Slot machine players pay for credits on the machine with cash or a credit card. If a play generates a winning combination, the player’s credits increase. A losing play decreases the credit count.
Sometimes, players decide to stop while they still have credits on the machine. This is where the problem arises, New Orleans resident Leane Scherer says in a lawsuit filed Wednesday in the US District Court for the Southern District of Mississippi.
When a player cashes out, the slot machine generates a voucher reflecting the amount owed by the casino to the player, she says.
Vouchers are redeemed at kiosks that don’t pay exact change, Scherer says—they round down to the nearest dollar, pay that amount in cash, and generate a 30-day ticket for the balance that can be redeemed only at a cashier window.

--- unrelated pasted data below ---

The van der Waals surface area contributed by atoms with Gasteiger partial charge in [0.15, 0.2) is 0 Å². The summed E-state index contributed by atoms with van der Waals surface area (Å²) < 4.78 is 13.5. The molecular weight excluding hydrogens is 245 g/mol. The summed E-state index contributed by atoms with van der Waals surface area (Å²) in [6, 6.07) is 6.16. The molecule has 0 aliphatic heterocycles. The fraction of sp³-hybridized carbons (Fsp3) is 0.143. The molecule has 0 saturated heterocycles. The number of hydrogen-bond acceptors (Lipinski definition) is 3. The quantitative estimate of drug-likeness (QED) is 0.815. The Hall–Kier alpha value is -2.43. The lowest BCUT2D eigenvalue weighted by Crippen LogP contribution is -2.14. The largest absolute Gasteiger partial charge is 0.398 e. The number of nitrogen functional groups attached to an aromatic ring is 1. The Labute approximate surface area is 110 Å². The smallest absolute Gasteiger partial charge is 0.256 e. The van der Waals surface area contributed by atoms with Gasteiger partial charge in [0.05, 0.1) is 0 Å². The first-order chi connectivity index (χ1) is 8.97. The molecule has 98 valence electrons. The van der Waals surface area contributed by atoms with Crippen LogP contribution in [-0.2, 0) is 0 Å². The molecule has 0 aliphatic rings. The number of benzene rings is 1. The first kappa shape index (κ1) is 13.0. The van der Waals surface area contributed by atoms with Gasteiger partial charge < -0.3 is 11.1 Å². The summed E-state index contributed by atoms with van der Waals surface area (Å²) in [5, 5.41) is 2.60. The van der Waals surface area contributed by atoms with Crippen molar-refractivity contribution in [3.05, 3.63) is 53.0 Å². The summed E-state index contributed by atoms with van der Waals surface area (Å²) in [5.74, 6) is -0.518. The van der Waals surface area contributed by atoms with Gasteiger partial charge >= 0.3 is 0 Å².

But there are no signs posted saying the kiosks don’t dispense change, and no notice on the ticket that it can be cashed only by a cashier, she alleges.
Casino patrons “have been deprived, little by little, of millions of dollars” by MGM Resorts’ no-change policy, she says.
Causes of Action: Breach of contract; conversion; unjust enrichment; quantum meruit.
Relief: Damages; attorneys’ fees and costs.
Potential class size: Unknown number of patrons who played at an MGM Resorts casino after Sept. 19, 2012, and were deprived of leftover change.
Response: MGM Resorts declined to comment on the lawsuit.
Attorneys: Sternberg, Naccari & White LLC and Martzell, Bickford, & Centola APC represent Scherer and the proposed class.
The case is Scherer v. MGM Resorts Int’l, S.D. Miss., No. 1:22-cv-00258, complaint 9/21/22.
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